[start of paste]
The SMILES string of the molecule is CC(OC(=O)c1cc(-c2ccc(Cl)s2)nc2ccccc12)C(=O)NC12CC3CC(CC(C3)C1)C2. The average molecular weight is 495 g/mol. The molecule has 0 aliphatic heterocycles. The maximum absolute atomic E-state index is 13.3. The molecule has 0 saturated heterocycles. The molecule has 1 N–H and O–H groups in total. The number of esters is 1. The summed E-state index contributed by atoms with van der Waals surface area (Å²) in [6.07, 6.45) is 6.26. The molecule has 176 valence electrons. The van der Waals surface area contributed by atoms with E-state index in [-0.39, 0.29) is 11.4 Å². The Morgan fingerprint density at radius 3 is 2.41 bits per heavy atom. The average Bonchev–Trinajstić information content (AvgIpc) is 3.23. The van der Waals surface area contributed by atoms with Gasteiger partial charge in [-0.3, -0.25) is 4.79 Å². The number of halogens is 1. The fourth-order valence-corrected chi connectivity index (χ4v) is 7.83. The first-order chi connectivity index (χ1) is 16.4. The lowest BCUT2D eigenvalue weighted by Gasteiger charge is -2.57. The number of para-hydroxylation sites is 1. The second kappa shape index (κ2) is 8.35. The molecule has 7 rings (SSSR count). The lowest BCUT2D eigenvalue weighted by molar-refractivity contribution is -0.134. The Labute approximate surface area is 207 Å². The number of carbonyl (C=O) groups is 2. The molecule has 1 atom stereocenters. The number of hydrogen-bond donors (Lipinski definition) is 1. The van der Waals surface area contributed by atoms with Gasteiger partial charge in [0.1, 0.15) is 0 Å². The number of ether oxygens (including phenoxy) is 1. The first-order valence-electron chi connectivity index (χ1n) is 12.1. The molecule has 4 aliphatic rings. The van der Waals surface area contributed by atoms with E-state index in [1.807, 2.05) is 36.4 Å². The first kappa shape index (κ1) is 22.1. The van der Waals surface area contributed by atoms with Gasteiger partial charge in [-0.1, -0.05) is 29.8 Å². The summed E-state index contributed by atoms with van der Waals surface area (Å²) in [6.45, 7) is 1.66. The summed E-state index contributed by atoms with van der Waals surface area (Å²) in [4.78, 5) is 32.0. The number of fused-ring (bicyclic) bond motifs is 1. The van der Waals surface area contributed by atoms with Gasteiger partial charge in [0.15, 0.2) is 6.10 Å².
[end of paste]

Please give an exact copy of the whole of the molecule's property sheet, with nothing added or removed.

The SMILES string of the molecule is CC(OC(=O)c1cc(-c2ccc(Cl)s2)nc2ccccc12)C(=O)NC12CC3CC(CC(C3)C1)C2. The average molecular weight is 495 g/mol. The molecule has 0 aliphatic heterocycles. The maximum absolute atomic E-state index is 13.3. The molecule has 0 saturated heterocycles. The molecule has 1 N–H and O–H groups in total. The number of esters is 1. The summed E-state index contributed by atoms with van der Waals surface area (Å²) in [6.07, 6.45) is 6.26. The molecule has 176 valence electrons. The van der Waals surface area contributed by atoms with E-state index in [-0.39, 0.29) is 11.4 Å². The Morgan fingerprint density at radius 3 is 2.41 bits per heavy atom. The average Bonchev–Trinajstić information content (AvgIpc) is 3.23. The van der Waals surface area contributed by atoms with Gasteiger partial charge in [-0.3, -0.25) is 4.79 Å². The number of halogens is 1. The fourth-order valence-corrected chi connectivity index (χ4v) is 7.83. The first-order chi connectivity index (χ1) is 16.4. The lowest BCUT2D eigenvalue weighted by Gasteiger charge is -2.57. The number of para-hydroxylation sites is 1. The second kappa shape index (κ2) is 8.35. The molecule has 7 rings (SSSR count). The lowest BCUT2D eigenvalue weighted by molar-refractivity contribution is -0.134. The Labute approximate surface area is 207 Å². The number of carbonyl (C=O) groups is 2. The molecule has 1 atom stereocenters. The number of hydrogen-bond donors (Lipinski definition) is 1. The van der Waals surface area contributed by atoms with Gasteiger partial charge in [0.1, 0.15) is 0 Å². The number of ether oxygens (including phenoxy) is 1. The first-order valence-electron chi connectivity index (χ1n) is 12.1. The molecule has 4 aliphatic rings. The van der Waals surface area contributed by atoms with E-state index in [1.807, 2.05) is 36.4 Å². The first kappa shape index (κ1) is 22.1. The van der Waals surface area contributed by atoms with Gasteiger partial charge in [-0.1, -0.05) is 29.8 Å². The summed E-state index contributed by atoms with van der Waals surface area (Å²) in [6.45, 7) is 1.66. The summed E-state index contributed by atoms with van der Waals surface area (Å²) in [4.78, 5) is 32.0. The number of fused-ring (bicyclic) bond motifs is 1. The van der Waals surface area contributed by atoms with Gasteiger partial charge in [0.15, 0.2) is 6.10 Å².